Mobiles were truly ugly when they were first introduced but at least they could withstand rough treatment. In recent years there’s been a tradeoff in mobile phone design, with resilience winning out in favour of artistic beauty. But the future will witness yet another transformation with the introduction of unbreakable mobile phones. Weatherproof handsets are already proving to be a surprise hit with consumers who want their mobile device to be made of tougher stuff. Manufacturers will be looking to use the latest materials, including scratch and shatterproof infused glass, as well as liquid metal for cases, to make them virtually indestructible and, able to bounce back to their original shape after being dented.
Modular mobile phones will hit the market where customers can buy a handset made from features they pick and choose to be included. There’s already a project under way that will allow consumers to decide what their custom handset can do and what it will look like so they can create a phone that perfectly fits their needs. For example, if there’s a phone that has a great camera, but you don’t need the other stuff, this modular approach would allow you to have the best of everything or cherry pick the bits that are important to you. Expect to see the pick ‘n’ mix smartphones shift the goalposts in the immediate future.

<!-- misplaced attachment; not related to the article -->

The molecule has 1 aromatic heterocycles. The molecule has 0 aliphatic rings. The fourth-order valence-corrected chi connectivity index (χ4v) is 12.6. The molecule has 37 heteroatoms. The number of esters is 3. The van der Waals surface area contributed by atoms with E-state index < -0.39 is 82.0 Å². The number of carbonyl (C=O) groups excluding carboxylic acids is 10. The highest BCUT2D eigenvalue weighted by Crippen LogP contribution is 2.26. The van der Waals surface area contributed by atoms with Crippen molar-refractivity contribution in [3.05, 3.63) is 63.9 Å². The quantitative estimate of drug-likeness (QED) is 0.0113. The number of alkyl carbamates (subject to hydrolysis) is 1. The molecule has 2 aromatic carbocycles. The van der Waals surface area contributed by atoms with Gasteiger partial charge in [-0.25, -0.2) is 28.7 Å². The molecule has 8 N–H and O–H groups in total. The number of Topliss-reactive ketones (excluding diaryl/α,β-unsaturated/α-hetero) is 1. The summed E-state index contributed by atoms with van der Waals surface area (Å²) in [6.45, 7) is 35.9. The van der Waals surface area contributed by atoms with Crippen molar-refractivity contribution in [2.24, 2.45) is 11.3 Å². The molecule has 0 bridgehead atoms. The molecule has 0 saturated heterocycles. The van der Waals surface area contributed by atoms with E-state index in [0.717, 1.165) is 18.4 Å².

In 3 to 5 years, with smartphone screens getting bigger, and people spending more time on mobiles than any other device, expect to see super high resolution, cinema quality displays on handsets. This will be a quantum leap from the monochrome, one line displays of the 90s. We will be looking at full 4K screens, that’s four times the resolution of High Definition, right in the palm of your hand. This feast for the eyes is only just reaching our television living rooms today but mobile makers are already eyeing it up for pocket size gadgets. It’s unlikely that mobile sizes will continue to grow at this stage with around five inches or 12 centimetres fast becoming the optimum size. But within three years, stunning 4K screen will be the de rigueur. And If you think 4G browsing on your phone is pretty fast today, just wait a few years and you’ll be falbbergasted. The next generation wireless mobile network will be at warp speed by comparison, quick enough to download a high def movie in just 30 seconds. It will also make storage size obsolete as everything from your apps including entertainment could be accessed from the storage cloud within the blink of an eye. The infrastructure for this technology is being prepared for release in 2020.